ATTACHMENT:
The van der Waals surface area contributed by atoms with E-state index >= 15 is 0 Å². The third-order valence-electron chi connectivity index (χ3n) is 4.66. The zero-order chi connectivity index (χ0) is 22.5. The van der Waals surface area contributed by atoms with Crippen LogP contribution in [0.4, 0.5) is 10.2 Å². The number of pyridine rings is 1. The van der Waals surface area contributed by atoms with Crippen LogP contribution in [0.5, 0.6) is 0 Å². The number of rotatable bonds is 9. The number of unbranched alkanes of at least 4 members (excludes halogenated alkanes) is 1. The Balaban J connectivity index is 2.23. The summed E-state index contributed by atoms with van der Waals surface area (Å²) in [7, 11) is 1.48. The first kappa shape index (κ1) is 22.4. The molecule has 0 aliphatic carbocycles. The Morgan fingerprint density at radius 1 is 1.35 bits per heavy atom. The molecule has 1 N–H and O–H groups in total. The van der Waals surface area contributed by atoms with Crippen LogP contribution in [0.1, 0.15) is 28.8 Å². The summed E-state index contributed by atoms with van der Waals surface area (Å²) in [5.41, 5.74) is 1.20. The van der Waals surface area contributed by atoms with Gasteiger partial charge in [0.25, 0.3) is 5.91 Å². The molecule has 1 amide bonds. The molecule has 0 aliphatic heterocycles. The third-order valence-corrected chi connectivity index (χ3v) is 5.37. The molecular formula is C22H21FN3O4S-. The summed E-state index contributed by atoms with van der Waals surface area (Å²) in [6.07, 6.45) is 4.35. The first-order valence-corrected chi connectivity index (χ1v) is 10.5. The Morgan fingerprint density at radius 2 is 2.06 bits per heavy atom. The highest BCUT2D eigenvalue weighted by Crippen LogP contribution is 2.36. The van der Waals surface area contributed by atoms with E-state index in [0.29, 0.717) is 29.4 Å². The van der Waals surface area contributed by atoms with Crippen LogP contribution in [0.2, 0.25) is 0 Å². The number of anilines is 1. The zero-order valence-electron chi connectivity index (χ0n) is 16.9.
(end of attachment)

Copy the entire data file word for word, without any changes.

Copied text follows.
The van der Waals surface area contributed by atoms with E-state index >= 15 is 0 Å². The third-order valence-electron chi connectivity index (χ3n) is 4.66. The zero-order chi connectivity index (χ0) is 22.5. The van der Waals surface area contributed by atoms with Crippen LogP contribution in [0.4, 0.5) is 10.2 Å². The number of pyridine rings is 1. The van der Waals surface area contributed by atoms with Crippen LogP contribution in [0.5, 0.6) is 0 Å². The number of rotatable bonds is 9. The number of unbranched alkanes of at least 4 members (excludes halogenated alkanes) is 1. The Balaban J connectivity index is 2.23. The summed E-state index contributed by atoms with van der Waals surface area (Å²) in [7, 11) is 1.48. The first kappa shape index (κ1) is 22.4. The molecule has 0 aliphatic carbocycles. The Morgan fingerprint density at radius 1 is 1.35 bits per heavy atom. The molecule has 1 N–H and O–H groups in total. The van der Waals surface area contributed by atoms with Crippen LogP contribution in [0.1, 0.15) is 28.8 Å². The summed E-state index contributed by atoms with van der Waals surface area (Å²) in [5.41, 5.74) is 1.20. The van der Waals surface area contributed by atoms with Gasteiger partial charge in [0.25, 0.3) is 5.91 Å². The molecule has 1 amide bonds. The molecule has 0 aliphatic heterocycles. The third-order valence-corrected chi connectivity index (χ3v) is 5.37. The molecular formula is C22H21FN3O4S-. The summed E-state index contributed by atoms with van der Waals surface area (Å²) in [6.07, 6.45) is 4.35. The first-order valence-corrected chi connectivity index (χ1v) is 10.5. The Morgan fingerprint density at radius 2 is 2.06 bits per heavy atom. The highest BCUT2D eigenvalue weighted by Crippen LogP contribution is 2.36. The van der Waals surface area contributed by atoms with E-state index in [0.29, 0.717) is 29.4 Å². The van der Waals surface area contributed by atoms with Crippen LogP contribution in [0.2, 0.25) is 0 Å². The number of anilines is 1. The zero-order valence-electron chi connectivity index (χ0n) is 16.9.